Sea Turtles-Seven Amazing Facts!

Loggerhead Sea TurtleThey are Ancient.

Fossils date back about 150 million years, making sea turtles some of the oldest creatures on Earth. Dinosaurs couldn’t handle the conditions 65 million years ago and became extinct (sissies).  Not Sea turtles, they just keep on going – like the pink rabbit selling batteries banging a drum…

Sea Turtle Migration MapThey are the Original Long-haul Commuters – With Built in GPS.

Sea turtles migrate tens of thousands of miles over their lifetimes to eat, breed and lay their eggs.  A female leatherback turtle was documented traveling 12,000-miles round trip, across the Pacific Ocean and back! Turtles have a special tool to navigate these epic voyages,(and it is not a smart phone).  They possess an internal GPS using the earth’s magnetic field. Turtles sense slight variations in the planet’s magnetic field and are able to pinpoint specific coastlines based on their magnetic signature. Many females sea turtles are able to return to the exact beach where they were born to lay their eggs.

underwater sea turtleThey can Hold Their Breath for a really (really, really) Long time.

Green sea turtles can hold their breath for up to 5 hours.  Let’s put that in perspective;   Sperm whales make some of the longest dives achieved by mammals, lasting up to 90 minutes.  Dolphins and other whales stay underwater for 20 minutes. The longest time a human has held their breath under water is 19 minutes – set by a Swiss freediver called Peter Colat.  So, in comparison, five hours is a really (really, really) long time!

Male-entire-life-at-seaMale Sea Turtles Spend Their Entire Lives at Sea – Hey Sailor!

Since they don’t have to return to land to lay eggs, males almost never leave the ocean. Sea turtles are generally solitary creatures and remain submerged for much of the time they are at sea, which makes them extremely difficult to study. They rarely interact with one another outside of courtship and mating (sounds like most married couples).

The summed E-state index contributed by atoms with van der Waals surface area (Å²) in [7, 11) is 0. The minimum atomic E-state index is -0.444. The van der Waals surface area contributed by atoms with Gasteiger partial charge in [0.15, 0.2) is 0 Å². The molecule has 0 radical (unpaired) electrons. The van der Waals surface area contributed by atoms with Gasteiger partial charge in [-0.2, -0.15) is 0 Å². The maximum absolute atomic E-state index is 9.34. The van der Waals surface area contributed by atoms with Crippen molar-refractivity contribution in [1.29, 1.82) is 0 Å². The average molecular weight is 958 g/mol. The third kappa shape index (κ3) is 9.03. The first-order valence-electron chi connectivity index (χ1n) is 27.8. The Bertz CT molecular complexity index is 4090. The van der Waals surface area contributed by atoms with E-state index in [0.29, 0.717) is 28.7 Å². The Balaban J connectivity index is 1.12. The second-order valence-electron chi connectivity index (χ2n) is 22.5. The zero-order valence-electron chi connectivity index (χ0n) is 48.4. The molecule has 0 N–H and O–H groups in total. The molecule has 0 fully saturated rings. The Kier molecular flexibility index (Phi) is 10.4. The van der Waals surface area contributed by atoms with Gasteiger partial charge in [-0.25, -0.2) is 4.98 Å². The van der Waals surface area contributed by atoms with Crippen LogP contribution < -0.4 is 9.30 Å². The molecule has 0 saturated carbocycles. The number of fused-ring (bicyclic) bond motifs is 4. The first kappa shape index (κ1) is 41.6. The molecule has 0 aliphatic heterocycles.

turtle-tearsSometimes They Cry.

No, not because they are sad.  Nesting sea turtles appear to shed tears and there are tales told that the mother is crying because the nesting process is so difficult, or because so many of her eggs are stolen by man (which is sad but true), or because she will never see her tiny hatchlings.  The fact is, all sea turtles “cry,” whether they are on land or in the sea.   These salty secretions are the turtles’ way of ridding their body of excess salt consumed in the ocean.

can't-pull-into-shellSea Turtles Can’t Retreat Into Their Shell.

The sea turtle’s shell evolved from the ribs into a box of bone covered in tough skin. The shell is part of the turtle’s spine and forms an outer skeleton – much like the exoskeletons of insects and spiders. Unlike their land turtle relatives, sea turtles cannot retract their head and flippers into their shell. This makes them more vulnerable to predators and other threats like entanglement in marine debris and fishing nets.

sea-turtle-extinctionThey are in DEEP Trouble – and it is Our Fault.

There are seven species of sea turtles, six of which are either threatened or endangered. Humans pose the biggest threat to a sea turtle’s survival.  Sea turtles often drown when caught in fishing gear. Coastal development is destroying important nesting sites and impacting coral reefs.  Pollution like plastic bags are often mistaken for food such as jellyfish and ingested, blocking their intestines and potentially killing them. In many countries, they are hunted for their meat and shells and their eggs are eaten.

Sea turtles have survived everything nature could throw at them for 150 million years – even what the dinosaurs could not survive.  Yet, in just a few generations, man will have driven this creature into extinction – forever.  What a catastrophic loss…

 

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